18 May 1998
Monsanto loses 1200ha GM trial ally
By FWi staff
A MAJOR Wiltshire farmer has pulled out of a crop trial for agro-chemical giant Monsanto after coming to the conclusion that genetically-modified (GM) crops “should not be grown in a farming situation.”
Peter Lemon, who farms 1,200 hectares (3,000 acres) near Malmesbury, was asked to grow a demonstration plot of Monsantos Roundup-ready oilseed rape – a genetically modified crop bred to be resistant to the herbicide glyphosate.
Mr Lemon initially agreed to Monsantos request and the trial plot was prepared. But he later changed his mind after representations from anti-GM crop campaigners such as the Soil Association and Friends of the Earth.
“Initially I thought that growing this type of rape would considerably improve the environment, as we would control all the weeds in a crop with a chemical which is totally safe to the operator and the environment,” Mr Lemon said.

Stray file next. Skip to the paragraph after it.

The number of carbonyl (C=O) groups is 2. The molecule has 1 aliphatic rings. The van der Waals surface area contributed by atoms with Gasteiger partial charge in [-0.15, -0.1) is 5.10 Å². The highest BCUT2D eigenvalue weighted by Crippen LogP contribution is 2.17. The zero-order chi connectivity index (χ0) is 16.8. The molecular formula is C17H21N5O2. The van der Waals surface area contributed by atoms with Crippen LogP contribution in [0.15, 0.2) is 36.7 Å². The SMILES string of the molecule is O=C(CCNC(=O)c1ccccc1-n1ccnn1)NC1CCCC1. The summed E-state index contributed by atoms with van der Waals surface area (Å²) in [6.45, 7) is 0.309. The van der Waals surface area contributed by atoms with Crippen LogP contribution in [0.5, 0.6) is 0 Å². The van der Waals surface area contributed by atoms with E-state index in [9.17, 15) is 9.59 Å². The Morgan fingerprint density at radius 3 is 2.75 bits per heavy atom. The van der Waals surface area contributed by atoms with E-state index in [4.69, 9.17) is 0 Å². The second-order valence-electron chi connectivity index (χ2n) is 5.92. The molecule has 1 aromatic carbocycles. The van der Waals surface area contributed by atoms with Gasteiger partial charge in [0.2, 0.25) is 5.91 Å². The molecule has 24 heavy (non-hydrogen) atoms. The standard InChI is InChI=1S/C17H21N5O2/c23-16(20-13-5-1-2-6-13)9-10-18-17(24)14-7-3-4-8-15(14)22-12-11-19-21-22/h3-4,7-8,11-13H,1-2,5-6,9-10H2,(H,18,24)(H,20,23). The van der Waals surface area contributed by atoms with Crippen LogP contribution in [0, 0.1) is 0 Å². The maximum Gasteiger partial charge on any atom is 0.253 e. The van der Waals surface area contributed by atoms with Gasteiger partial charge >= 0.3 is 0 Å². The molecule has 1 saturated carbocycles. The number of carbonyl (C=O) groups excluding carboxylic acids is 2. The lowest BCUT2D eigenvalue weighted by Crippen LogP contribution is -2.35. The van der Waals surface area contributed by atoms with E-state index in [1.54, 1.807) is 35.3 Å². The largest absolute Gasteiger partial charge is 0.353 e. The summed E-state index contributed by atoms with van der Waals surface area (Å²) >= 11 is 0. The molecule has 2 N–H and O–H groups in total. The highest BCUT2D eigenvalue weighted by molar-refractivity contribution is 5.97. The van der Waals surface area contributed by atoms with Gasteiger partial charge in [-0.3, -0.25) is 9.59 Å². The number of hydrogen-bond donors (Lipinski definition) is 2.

“But I now believe that not enough is known about these crops, and they should not be grown in a farming situation.”
Friends of the Earth (FoE) claims that growing GM crops could release new genetic material into the environment with unforeseen effects, creating new “superweeds” with herbicide-resistant traits.
“This is a conventional farmer who, when faced with the common-sense arguments, has decided that the risks are too big and the consequences unknown,” said FoE spokesman Adrian Bebb.
Nobody at Monsanto was available for comment.